2014 Player Previews: CF Austin Jackson

It's been a bit of a rollercoaster career for Austin Jackson, with peak seasons coming in 2010 and 2012, saddled along with some disappointment, including a dip in production in 2013 across the board, with a lower average, less power, and a 40 point drop in his on base-percentage. Which version of AJax will the Tigers get in 2014?

Austin Jackson 2013 In Review

2013 Stats
Detroit 614 3.1 .332 .272 .333 .369 .337 .417 21% 8/4 3 -2

It's important to note in reviewing Jackson's 2013 season that despite it being a "down year", he was still a very productive player offensively. A .270-plus average is nothing to be ashamed of, he walked 9% of his plate appearances, and had an ISO of 0.15, a very respectable number for a leadoff center fielder. It's just that the 2012 version looked to be on his way to stardom, instead of just "good" or "solid", which would be fair characterizations of his 2013 campaign.

A key for Jackson will be his batting average, as that was a key influencer in the drop in his on base-percentage, contributing nearly 30 of the 40 point drop. His BAbip came in at .333, nearly 30 points lower than his career average, and nearly 40 points lower than 2012, along with his expected average on balls in play. Further, there's nothing in his batted ball statistics to suggest a drop – his line drive rate was actually up, his GB/FB rate was strong.

Where Jackson also saw declines were in the field for his defense, and on the base paths. Jackson pulled a hamstring in May, and ended up missing almost a full month. That no doubt had an impact on Jackson's ability to utilize his speed. Prior to the injury, Jackson swiped five bases and wasn't caught once. When he returned in mid-June, he only attempted seven steals, and was caught more than he was successful.

Defensively, the advanced metrics show a drop from Jackson as well. His defensive runs saved, which was as high as 29 in 2011, was barely positive in 2013, and his UZR/150 was actually negative. In 2011, he made 121 plays out of his zone, while in 2013, he made only 82. That's a lot of potential extra base hits that Jackson previously took away, but didn't last year.

2014 Player Projections

2014 Advanced Projections
Service PA WAR BA BAbip OBP SLG wOBA D-Val
ZiPS 662 2.8 .262 .333 .335 .412 .327 0
Steamer 642 3.5 .275 .341 .347 .423 .339 2
Oliver 600 3.2 .270 .335 .337 .405 .328 5

Despite the outlier that the 2013 season was for Jackson as far as generating hits to get on-base, none of the three projections forecast a jump back to his .300-level in 2012. All expect his BAbip to remain roughly steady at around .330, and translate that to an average in the .270 range.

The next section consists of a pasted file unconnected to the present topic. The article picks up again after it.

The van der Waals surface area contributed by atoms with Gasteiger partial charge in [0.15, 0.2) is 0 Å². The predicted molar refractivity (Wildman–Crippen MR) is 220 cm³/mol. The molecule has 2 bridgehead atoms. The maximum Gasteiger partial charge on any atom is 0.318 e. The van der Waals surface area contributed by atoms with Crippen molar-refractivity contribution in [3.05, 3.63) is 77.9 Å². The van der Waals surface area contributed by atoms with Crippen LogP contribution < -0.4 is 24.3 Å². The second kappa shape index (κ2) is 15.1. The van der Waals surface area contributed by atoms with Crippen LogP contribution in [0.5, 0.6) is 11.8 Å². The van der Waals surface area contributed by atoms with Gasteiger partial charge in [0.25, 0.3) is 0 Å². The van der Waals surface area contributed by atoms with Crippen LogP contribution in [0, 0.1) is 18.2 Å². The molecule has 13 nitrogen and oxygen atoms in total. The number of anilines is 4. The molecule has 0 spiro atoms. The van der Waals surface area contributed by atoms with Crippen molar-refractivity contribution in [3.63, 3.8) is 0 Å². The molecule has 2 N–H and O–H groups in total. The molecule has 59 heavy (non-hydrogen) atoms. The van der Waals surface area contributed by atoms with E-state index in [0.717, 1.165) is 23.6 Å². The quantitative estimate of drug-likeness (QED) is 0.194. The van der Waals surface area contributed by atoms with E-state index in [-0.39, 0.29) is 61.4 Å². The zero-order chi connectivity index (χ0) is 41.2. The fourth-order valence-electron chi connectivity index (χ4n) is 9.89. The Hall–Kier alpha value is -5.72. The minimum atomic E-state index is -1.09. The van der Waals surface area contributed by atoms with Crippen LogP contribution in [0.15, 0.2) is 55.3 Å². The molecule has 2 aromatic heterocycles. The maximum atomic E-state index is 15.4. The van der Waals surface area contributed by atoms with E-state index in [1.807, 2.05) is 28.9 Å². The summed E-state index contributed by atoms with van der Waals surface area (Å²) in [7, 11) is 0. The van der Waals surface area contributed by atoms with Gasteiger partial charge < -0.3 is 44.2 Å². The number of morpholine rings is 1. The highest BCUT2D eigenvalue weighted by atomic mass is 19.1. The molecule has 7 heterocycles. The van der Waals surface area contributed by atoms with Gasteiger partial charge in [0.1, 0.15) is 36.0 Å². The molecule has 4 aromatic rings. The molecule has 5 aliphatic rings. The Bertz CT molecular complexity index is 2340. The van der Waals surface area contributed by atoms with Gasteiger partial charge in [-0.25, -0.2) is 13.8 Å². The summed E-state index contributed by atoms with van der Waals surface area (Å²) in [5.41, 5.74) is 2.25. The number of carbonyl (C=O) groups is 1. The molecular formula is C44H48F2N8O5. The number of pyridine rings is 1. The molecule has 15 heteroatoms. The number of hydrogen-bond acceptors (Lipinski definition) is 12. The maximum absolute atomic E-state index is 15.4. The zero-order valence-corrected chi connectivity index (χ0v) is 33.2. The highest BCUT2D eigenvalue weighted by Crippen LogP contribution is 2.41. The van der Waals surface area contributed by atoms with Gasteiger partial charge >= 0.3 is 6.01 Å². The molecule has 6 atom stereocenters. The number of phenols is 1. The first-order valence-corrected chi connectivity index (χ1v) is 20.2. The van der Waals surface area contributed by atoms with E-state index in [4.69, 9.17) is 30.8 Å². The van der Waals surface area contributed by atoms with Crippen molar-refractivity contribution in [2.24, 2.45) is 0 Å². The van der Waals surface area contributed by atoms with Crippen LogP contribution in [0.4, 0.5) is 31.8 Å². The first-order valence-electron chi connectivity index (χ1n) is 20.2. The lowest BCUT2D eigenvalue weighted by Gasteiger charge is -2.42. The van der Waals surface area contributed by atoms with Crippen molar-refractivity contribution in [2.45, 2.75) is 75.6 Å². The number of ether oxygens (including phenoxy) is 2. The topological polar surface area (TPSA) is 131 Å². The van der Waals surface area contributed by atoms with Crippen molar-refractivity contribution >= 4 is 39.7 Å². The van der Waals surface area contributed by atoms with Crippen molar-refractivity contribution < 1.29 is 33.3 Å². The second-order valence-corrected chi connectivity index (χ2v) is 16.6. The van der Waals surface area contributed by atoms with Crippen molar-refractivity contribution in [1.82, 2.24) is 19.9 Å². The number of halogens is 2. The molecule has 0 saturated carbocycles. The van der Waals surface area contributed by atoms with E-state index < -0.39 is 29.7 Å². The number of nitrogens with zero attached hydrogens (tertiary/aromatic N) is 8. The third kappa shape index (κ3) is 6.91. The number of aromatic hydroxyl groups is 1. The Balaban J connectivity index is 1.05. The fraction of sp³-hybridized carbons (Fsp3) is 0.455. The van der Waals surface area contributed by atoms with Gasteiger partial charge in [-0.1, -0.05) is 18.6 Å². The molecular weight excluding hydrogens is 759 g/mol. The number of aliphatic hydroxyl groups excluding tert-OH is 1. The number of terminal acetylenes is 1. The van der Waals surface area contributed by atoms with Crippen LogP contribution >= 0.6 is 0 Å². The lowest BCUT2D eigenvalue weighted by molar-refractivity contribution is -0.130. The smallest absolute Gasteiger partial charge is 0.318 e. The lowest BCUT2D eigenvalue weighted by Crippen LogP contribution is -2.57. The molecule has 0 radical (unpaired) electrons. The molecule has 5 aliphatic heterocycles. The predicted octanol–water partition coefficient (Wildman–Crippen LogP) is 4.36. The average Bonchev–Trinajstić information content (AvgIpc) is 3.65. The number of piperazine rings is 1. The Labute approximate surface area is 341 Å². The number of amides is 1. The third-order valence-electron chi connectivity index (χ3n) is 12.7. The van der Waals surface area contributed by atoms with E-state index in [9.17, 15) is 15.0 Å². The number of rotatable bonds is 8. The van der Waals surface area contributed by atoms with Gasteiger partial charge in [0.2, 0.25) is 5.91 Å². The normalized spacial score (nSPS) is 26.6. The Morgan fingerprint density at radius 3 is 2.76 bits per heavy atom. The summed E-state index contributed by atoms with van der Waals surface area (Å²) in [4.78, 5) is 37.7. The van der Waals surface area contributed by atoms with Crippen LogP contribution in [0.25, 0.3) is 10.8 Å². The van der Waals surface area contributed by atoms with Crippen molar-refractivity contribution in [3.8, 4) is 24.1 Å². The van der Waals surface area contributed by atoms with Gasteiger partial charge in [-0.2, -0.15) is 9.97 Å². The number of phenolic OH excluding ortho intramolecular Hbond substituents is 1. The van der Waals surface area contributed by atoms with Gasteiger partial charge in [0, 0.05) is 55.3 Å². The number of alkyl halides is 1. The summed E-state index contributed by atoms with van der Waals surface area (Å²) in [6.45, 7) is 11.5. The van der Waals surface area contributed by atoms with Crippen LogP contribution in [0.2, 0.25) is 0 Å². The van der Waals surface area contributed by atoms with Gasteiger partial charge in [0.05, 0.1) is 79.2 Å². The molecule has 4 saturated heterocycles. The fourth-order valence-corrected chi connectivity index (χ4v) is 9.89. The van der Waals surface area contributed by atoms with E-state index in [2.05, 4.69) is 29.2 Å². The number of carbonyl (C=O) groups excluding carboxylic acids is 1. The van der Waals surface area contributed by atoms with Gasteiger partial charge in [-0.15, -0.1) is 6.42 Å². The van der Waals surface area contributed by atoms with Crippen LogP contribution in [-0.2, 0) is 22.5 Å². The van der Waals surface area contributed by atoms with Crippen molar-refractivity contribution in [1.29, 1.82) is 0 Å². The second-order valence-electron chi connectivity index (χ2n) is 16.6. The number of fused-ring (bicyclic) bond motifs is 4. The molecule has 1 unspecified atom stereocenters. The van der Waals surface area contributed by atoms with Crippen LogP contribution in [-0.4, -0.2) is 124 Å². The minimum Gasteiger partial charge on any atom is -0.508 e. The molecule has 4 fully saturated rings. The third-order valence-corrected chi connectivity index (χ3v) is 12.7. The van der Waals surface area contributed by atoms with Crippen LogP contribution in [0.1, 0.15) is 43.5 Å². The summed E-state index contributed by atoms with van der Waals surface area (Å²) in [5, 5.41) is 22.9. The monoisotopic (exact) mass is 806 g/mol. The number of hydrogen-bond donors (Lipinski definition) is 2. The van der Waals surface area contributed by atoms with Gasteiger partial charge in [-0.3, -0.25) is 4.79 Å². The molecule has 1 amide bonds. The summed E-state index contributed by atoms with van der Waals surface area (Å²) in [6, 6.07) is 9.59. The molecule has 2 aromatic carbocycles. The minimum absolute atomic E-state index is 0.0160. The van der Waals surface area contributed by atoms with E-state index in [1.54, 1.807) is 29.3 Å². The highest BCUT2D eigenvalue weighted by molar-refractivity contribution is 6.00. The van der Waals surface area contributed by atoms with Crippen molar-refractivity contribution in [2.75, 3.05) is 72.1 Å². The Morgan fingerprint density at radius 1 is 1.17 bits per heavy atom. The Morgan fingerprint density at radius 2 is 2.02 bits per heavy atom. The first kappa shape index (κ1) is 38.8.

Likewise, his walk and power rates they look to hold steady, which again isn't bad, it's just not great. All of the services expect his stolen base numbers to take a slight bump back up, into the 10-15 range, but don't expect him to approach the 2010-2011 totals when he was more in the mid 20's in stolen bases. This is obviously a wild card with a new manager, in understanding exactly how often Jackson will have the green light to run, and how much he will be willing to do so, still with just one batter between him and Miguel Cabrera.

Defensively, there's no forecast of overly impressive performance, with the ZiPS even expecting the downward trend to continue and value his defense at simply average. This is assuming that the drop in productivity in the field is due to a loss of athleticism that isn't likely to return.

Overall, they all expect Jackson to roughly be a 3-win player again, making him a very solid starting everyday big league player. There's nothing wrong with being a solid everyday big leaguer, but without a jump in his offensive metrics and/or a return to his athleticism that manifested itself in the form of an excellent center fielder and threat on the base paths, he's not going to be an All-Star.

2014 Projections come from three different sources; ZiPS, Steamer, and Oliver, all publicly available via FanGraphs.com and presented for information purposes only. ZiPS projections come from Dan Szymborski, Steamer from Steamer Projections, a trio of independent academic researchers, and Oliver Projections from Brian Cartwright.

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